The governor of the Irkutsk region called for a “real deadline” to close the controversial Baikal Pulp and Paper Mill.
Dmitry Mezentsev said in an interview on the Vesti-24 television channel that the plant is bound to close but added that the issue had to be looked at seriously, his press office said Tuesday.
“This option should follow real deadlines for deciding environmental and social problems and guaranteed employment for workers at the plant and real perspectives for economic development of the area,” he said, according to his press office. The interview was not broadcast by the end of the workday Tuesday.
The Baikal Pulp and Paper Mill is the only industrial enterprise that dumps waste into Lake Baikal, a UNESCO world heritage site. It was closed in late 2008, but was allowed to reopen by government decree in January 2010.
Environmentalists from local campaign group Baikal Environmental Wave welcomed the sentiment but took the promise with a pinch of salt.
“These promises are not new, but unfortunately there is nothing concrete,” a spokesman said by telephone. “It could just be a political move to win public sympathy — it is a very hot topic here in Irkutsk,” he added.
Mezentsev was kicked out of the presidential race Monday when the Central Elections Commission ruled he had collected too few signatures to run. He was widely viewed as a straw-man candidate meant to ensure that the election could go ahead if all other opposition candidates pulled out.
Local officials made no mention of closing the plant at a meeting with environmentalists Friday, said Marina Rikhvanova, chairwoman of the Baikal Wave group.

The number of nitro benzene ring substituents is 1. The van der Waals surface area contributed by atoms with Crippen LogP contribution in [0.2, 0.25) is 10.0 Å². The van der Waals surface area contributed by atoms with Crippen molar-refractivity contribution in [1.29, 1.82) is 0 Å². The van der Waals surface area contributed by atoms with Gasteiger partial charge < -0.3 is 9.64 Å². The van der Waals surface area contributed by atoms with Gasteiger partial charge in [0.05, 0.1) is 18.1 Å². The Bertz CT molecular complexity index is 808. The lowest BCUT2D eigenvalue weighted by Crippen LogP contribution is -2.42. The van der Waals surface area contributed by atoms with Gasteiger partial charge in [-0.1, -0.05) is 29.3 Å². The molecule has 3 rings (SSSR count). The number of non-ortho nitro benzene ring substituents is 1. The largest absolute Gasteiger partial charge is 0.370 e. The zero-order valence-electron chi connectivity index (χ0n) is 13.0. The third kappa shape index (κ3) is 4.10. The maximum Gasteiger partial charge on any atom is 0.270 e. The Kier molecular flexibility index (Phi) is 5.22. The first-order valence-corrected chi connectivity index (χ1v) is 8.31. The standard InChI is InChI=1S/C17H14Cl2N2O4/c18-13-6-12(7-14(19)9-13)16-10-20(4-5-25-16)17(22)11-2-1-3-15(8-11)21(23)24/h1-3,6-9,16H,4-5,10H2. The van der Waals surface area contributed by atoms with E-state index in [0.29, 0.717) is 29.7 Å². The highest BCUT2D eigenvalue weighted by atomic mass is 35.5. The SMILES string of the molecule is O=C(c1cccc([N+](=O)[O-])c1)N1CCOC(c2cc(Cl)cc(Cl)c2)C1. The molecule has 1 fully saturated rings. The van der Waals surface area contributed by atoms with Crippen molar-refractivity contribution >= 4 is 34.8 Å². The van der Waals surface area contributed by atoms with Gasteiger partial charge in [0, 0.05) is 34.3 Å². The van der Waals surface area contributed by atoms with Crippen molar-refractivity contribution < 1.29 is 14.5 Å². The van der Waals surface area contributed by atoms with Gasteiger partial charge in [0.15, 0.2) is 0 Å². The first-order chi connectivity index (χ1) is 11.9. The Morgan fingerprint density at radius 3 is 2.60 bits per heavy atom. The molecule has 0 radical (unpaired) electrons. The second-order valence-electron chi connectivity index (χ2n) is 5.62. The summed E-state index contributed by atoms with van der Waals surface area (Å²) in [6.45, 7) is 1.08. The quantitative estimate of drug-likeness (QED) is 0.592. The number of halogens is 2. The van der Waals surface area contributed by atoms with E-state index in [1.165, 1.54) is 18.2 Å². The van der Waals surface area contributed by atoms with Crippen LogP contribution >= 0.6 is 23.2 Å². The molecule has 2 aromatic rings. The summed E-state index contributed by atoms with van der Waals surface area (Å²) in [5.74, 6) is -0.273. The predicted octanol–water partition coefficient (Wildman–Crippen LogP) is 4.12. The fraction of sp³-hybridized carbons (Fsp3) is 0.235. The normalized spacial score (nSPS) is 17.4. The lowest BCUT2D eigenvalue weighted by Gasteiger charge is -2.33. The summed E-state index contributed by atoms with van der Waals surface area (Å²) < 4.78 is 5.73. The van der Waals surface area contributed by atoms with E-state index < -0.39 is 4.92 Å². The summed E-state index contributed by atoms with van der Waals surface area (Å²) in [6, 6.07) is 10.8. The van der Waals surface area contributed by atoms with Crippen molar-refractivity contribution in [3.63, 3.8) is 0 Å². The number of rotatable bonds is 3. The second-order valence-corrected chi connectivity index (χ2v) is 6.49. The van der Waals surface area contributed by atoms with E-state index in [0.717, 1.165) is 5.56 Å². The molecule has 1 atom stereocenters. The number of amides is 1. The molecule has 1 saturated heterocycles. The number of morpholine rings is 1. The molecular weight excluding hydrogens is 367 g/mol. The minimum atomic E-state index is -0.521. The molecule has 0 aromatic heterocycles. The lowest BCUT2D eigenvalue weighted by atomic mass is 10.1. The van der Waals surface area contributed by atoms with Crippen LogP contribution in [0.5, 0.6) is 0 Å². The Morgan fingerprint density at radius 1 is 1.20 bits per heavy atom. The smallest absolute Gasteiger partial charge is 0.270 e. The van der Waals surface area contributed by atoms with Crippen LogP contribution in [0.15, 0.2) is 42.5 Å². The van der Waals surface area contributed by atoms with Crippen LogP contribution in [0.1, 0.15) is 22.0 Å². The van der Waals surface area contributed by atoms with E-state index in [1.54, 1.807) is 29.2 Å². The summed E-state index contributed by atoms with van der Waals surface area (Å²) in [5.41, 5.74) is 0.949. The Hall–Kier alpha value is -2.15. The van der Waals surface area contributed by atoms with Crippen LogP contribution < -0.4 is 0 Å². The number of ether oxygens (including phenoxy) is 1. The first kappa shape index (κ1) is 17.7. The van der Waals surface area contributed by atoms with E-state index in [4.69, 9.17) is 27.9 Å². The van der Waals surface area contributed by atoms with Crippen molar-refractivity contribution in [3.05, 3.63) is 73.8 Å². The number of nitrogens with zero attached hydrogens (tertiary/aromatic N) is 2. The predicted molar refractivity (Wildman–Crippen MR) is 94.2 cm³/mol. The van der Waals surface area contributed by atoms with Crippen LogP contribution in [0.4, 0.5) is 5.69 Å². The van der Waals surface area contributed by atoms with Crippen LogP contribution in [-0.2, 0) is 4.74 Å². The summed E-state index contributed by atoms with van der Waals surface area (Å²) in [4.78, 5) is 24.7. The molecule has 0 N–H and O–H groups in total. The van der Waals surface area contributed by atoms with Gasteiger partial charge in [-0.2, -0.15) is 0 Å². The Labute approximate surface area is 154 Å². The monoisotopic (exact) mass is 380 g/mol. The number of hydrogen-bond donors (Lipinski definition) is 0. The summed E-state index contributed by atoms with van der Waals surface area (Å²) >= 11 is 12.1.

World Wildlife Fund director Igor Chestin, who said he discussed the issue with both Mezentsev and Oleg Deripaska, who used to control the mill through his Basic Element holding, said last summer that it was not a surprise.
“When we met it was clear that they were quite pessimistic about the future of the mill, from an economic viewpoint. Many of us were expecting an announcement like this in the second half of 2011,” he said by telephone.
Deripaska sold his controlling share in Kontinentalinvest, the company that owns a majority stake of the mill in 2010. In July of last year, he successfully sued Kontinentalinvest for repayment of a 150 million ruble loan ($4.8 million) he made to the mill, Vedomosti reported.
The current ownership structure of the mill is “a big question,” said Rikhvanova. No one was available to comment at Kontinentalinvest on Tuesday afternoon. Calls to Basic Element went unanswered.
“Closing the mill is one of the options we are looking at, but the decision itself will be made at the Cabinet level,” said a spokeswoman for the Natural Resources and Environment Ministry, which with the Economic Development Ministry is compiling recommendations on the future of the mill for the prime minister. She declined to reveal the deadline for the report.